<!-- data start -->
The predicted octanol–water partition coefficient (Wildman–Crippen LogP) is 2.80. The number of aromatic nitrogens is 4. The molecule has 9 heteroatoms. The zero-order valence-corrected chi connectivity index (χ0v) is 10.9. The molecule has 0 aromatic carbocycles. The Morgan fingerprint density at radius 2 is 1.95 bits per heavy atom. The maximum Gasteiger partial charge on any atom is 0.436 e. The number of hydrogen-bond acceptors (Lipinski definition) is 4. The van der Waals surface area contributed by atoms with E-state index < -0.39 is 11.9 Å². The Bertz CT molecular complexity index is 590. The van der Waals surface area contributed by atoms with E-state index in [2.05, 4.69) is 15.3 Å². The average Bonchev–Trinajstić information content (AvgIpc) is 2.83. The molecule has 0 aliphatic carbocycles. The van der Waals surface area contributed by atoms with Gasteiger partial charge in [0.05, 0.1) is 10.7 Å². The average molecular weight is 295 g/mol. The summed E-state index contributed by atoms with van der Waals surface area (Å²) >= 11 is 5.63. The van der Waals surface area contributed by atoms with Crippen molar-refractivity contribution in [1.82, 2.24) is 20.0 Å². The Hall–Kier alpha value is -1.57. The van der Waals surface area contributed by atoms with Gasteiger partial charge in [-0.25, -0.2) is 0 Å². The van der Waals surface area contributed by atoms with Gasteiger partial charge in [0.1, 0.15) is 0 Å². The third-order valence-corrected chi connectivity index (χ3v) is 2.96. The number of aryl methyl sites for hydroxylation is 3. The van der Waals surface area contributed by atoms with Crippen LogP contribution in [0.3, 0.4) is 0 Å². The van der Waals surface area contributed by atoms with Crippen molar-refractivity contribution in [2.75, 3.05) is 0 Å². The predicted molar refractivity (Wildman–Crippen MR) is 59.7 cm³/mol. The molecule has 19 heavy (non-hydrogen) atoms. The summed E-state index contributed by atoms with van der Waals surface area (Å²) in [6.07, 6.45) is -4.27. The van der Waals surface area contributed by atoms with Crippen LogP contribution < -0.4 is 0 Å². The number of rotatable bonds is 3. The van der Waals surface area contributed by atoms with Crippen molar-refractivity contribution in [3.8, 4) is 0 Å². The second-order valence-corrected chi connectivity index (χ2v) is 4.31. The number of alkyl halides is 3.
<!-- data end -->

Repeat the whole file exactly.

The predicted octanol–water partition coefficient (Wildman–Crippen LogP) is 2.80. The number of aromatic nitrogens is 4. The molecule has 9 heteroatoms. The zero-order valence-corrected chi connectivity index (χ0v) is 10.9. The molecule has 0 aromatic carbocycles. The Morgan fingerprint density at radius 2 is 1.95 bits per heavy atom. The maximum Gasteiger partial charge on any atom is 0.436 e. The number of hydrogen-bond acceptors (Lipinski definition) is 4. The van der Waals surface area contributed by atoms with E-state index < -0.39 is 11.9 Å². The Bertz CT molecular complexity index is 590. The van der Waals surface area contributed by atoms with E-state index in [2.05, 4.69) is 15.3 Å². The average Bonchev–Trinajstić information content (AvgIpc) is 2.83. The molecule has 0 aliphatic carbocycles. The van der Waals surface area contributed by atoms with Gasteiger partial charge in [0.05, 0.1) is 10.7 Å². The average molecular weight is 295 g/mol. The summed E-state index contributed by atoms with van der Waals surface area (Å²) >= 11 is 5.63. The van der Waals surface area contributed by atoms with Crippen molar-refractivity contribution in [1.82, 2.24) is 20.0 Å². The Hall–Kier alpha value is -1.57. The van der Waals surface area contributed by atoms with Gasteiger partial charge in [-0.25, -0.2) is 0 Å². The van der Waals surface area contributed by atoms with Gasteiger partial charge in [0.1, 0.15) is 0 Å². The third-order valence-corrected chi connectivity index (χ3v) is 2.96. The number of aryl methyl sites for hydroxylation is 3. The van der Waals surface area contributed by atoms with Crippen LogP contribution in [0.3, 0.4) is 0 Å². The van der Waals surface area contributed by atoms with Crippen molar-refractivity contribution in [2.75, 3.05) is 0 Å². The predicted molar refractivity (Wildman–Crippen MR) is 59.7 cm³/mol. The molecule has 19 heavy (non-hydrogen) atoms. The summed E-state index contributed by atoms with van der Waals surface area (Å²) in [6.07, 6.45) is -4.27. The van der Waals surface area contributed by atoms with Crippen LogP contribution < -0.4 is 0 Å². The number of rotatable bonds is 3. The van der Waals surface area contributed by atoms with Crippen molar-refractivity contribution in [3.8, 4) is 0 Å². The second-order valence-corrected chi connectivity index (χ2v) is 4.31. The number of alkyl halides is 3.